Each year one out of every three adults aged 65 and older experiences a fall, according to the Centers for Disease Control and Prevention. Falls are the leading cause of both fatal and nonfatal injuries among elderly adults. These shocking statistics put into perspective the importance of reducing fall hazards and keeping seniors safe.
Where do most falls occur? Research shows the majority of falls happen in the home. For seniors, falling at home can be a frightening experience, especially if they live alone. Fortunately, reducing risks and creating a safer home environment can be simple by following five fall-proofing recommendations, courtesy of the American Academy of Orthopaedic Surgeons. Learn more by visiting orthoinfo.org/falls.
1. Bedroom

Use a bed that is easy to get in and out of to reduce the risk of falls in the bedroom. Select comforters and sheets made from non-slippery material, like cotton and wool. Keep a lamp, phone and flashlight near the bed so they can easily be found in the dark. Finally, eliminate floor clutter and install a nightlight between the bedroom and bathroom.
2. Bathroom

Reduce bathroom slip-and-trip hazards by installing grab bars on bathroom walls and placing a slip-resistant rug adjacent to the bathtub for safe exit and entry. Place a rubber mat or nonskid adhesive strips inside the tub for stabilized bathing. A raised toilet seat or seat with armrests can be helpful, as well.
3. Living areas

Keep common areas safe by arranging furniture so that there is plenty of room to move in, out and within the room. Keep pathways free of clutter including plants, cords, footrests and magazine racks. Repair loose floorboards or tile, and always secure area rugs with slip-resistant backing. Bright, easily accessible lights are a must. In the kitchen, remove throw rugs and always clean up spills as soon as they occur.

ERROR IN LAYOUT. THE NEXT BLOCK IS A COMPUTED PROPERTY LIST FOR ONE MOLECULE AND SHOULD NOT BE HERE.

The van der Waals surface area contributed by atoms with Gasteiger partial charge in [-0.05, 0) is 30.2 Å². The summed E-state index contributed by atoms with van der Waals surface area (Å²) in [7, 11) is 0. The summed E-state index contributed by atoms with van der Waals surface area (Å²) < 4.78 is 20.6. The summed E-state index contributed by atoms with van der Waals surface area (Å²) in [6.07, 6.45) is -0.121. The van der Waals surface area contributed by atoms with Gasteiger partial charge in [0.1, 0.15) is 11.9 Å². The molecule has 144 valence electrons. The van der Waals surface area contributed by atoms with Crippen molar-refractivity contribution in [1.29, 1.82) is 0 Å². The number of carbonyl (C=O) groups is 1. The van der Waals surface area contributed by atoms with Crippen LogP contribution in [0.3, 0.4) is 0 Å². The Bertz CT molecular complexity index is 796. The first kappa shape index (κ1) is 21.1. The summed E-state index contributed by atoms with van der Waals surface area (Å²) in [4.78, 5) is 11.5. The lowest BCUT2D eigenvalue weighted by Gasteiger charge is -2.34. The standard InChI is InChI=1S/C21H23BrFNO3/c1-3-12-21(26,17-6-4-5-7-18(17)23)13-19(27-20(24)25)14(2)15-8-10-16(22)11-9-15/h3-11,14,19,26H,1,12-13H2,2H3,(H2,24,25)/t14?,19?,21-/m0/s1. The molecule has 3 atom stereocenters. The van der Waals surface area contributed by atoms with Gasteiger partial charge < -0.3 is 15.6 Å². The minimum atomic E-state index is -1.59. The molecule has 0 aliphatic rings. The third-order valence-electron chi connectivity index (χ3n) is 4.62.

4. Stairs

If light switches are not located at the top and bottom of stairs, install motion-sensor lights that automatically turns on when someone walks by. Handrails on both sides of stairways make it easier to get up and down. For wood and tile steps, add non-slip treads. For carpeted steps, consider replacing patterned or dark carpet with colors that show the edges more clearly.
5. Outside

Keep pathways from the house to the driveway and mailbox clear of hazards and well-lit with motion-sensor lights. Cover external entryways and add ramps to replace steps. For homes in cold weather climates with ice and snow, keep a shovel and sidewalk salt next to the door during winter for easy access.
In addition to maintaining a clutter-free home free of fall hazards, it’s important for all seniors to wear properly fitting shoes with nonskid soles. Both men and women should avoid heels and always tie shoe laces securely. Instead of walking indoors in stocking feet, wear comfortable shoes or use well-fitting slippers with rubber bottoms.